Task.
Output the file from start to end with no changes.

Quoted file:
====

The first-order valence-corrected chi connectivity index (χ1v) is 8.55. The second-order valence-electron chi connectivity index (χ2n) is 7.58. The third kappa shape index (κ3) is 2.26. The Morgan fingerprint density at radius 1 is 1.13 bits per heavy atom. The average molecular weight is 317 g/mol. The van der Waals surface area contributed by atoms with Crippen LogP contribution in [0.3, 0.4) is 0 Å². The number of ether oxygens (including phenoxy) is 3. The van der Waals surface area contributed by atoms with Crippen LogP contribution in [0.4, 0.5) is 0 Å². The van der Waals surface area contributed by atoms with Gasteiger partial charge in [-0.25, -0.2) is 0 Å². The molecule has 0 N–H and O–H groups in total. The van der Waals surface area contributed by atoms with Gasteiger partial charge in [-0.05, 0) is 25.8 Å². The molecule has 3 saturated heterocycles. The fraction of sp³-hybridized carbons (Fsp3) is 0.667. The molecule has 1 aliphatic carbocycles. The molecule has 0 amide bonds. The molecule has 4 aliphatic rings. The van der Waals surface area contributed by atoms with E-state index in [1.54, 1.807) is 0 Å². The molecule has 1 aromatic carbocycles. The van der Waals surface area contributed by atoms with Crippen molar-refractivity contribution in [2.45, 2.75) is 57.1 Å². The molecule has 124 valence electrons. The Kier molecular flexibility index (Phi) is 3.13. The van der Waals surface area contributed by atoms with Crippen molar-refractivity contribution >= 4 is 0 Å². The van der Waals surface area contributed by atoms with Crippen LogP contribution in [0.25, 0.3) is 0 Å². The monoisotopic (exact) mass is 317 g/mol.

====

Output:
The first-order valence-corrected chi connectivity index (χ1v) is 8.55. The second-order valence-electron chi connectivity index (χ2n) is 7.58. The third kappa shape index (κ3) is 2.26. The Morgan fingerprint density at radius 1 is 1.13 bits per heavy atom. The average molecular weight is 317 g/mol. The van der Waals surface area contributed by atoms with Crippen LogP contribution in [0.3, 0.4) is 0 Å². The number of ether oxygens (including phenoxy) is 3. The van der Waals surface area contributed by atoms with Crippen LogP contribution in [0.4, 0.5) is 0 Å². The van der Waals surface area contributed by atoms with Gasteiger partial charge in [-0.25, -0.2) is 0 Å². The molecule has 0 N–H and O–H groups in total. The van der Waals surface area contributed by atoms with Gasteiger partial charge in [-0.05, 0) is 25.8 Å². The molecule has 3 saturated heterocycles. The fraction of sp³-hybridized carbons (Fsp3) is 0.667. The molecule has 1 aliphatic carbocycles. The molecule has 0 amide bonds. The molecule has 4 aliphatic rings. The van der Waals surface area contributed by atoms with E-state index in [1.54, 1.807) is 0 Å². The molecule has 1 aromatic carbocycles. The van der Waals surface area contributed by atoms with Crippen molar-refractivity contribution in [2.45, 2.75) is 57.1 Å². The molecule has 124 valence electrons. The Kier molecular flexibility index (Phi) is 3.13. The van der Waals surface area contributed by atoms with Crippen molar-refractivity contribution >= 4 is 0 Å². The van der Waals surface area contributed by atoms with Crippen LogP contribution in [0.25, 0.3) is 0 Å². The monoisotopic (exact) mass is 317 g/mol.